Methods: We magnetically sorted CD14+monocytes from whole blood for functional assays including calcium flux to assess receptor signaling, flow cytometry to assess receptor expression and cell apoptosis/death, alamarBlue-based fungal killing, and cytokine production post-fungal stimulation measured by Luminex array. Data were analyzed using a Mann-Whitney or t-test where appropriate.
Results: We screened 108 healthy Caucasian donors from the NIH Blood Bank and identified 67 wild-type (WT), 37 CX3CR1-M280 heterozygous, and 4 CX3CR1-M280 homozygous donors. We found that CX3CR1-M280 homozygotes exhibit a 50% decrease in FKN-induced receptor signaling (p=0.0002), which was not due to decreased CX3CR1 surface expression. Consistent with our prior mouse findings that Cx3cr1 mediates anti-apoptotic effects in macrophages, we found that FKN was able to rescue serum starvation-induced monocyte death in WT donors (p=0.0031) but not in CX3CR1-M280 homozygotes (p=ns). This survival defect in CX3CR1-M280 homozygote monocytes may account for the observed steady state monocytopenia seen in these donors (p=0.0178). Instead, CX3CR1-M280 did not impair monocyte fungal killing or production of pro-inflammatory cytokines in response to heat-killed Candida.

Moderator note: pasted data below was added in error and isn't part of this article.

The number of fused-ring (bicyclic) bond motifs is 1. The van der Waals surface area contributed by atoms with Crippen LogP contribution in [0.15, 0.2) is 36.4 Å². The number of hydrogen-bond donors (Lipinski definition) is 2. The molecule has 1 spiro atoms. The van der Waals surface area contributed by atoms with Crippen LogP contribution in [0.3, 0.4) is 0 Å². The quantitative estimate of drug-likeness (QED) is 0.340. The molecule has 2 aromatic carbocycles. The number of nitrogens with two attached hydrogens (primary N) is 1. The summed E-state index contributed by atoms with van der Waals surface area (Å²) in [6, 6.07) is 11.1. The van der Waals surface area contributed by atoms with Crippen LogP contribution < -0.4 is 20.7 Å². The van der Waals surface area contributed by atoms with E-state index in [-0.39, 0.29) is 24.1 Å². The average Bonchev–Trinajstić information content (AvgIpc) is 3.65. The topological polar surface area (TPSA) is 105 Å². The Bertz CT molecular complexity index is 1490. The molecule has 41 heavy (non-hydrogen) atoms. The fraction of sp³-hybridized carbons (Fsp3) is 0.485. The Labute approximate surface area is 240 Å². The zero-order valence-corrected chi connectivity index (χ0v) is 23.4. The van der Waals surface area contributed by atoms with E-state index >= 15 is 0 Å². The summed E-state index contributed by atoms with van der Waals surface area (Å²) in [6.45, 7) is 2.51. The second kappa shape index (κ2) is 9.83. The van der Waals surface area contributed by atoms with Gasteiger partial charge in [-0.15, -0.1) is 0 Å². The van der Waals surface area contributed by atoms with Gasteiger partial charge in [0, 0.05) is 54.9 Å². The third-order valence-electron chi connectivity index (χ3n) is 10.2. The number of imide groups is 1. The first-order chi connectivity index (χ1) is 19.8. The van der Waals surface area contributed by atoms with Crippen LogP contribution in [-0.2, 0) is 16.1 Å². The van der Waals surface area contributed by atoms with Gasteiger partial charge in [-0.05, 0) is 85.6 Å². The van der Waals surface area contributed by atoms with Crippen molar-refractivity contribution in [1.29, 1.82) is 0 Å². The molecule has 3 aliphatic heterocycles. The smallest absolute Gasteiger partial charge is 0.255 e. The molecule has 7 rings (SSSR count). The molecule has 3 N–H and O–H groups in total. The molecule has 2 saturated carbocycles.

Conclusion: Together, these data show that the CX3CR1-M280 allele impairs FKN-induced CX3CR1 signaling in human monocytes and results in defective monocyte survival and monocytopenia.
M. Lionakis, None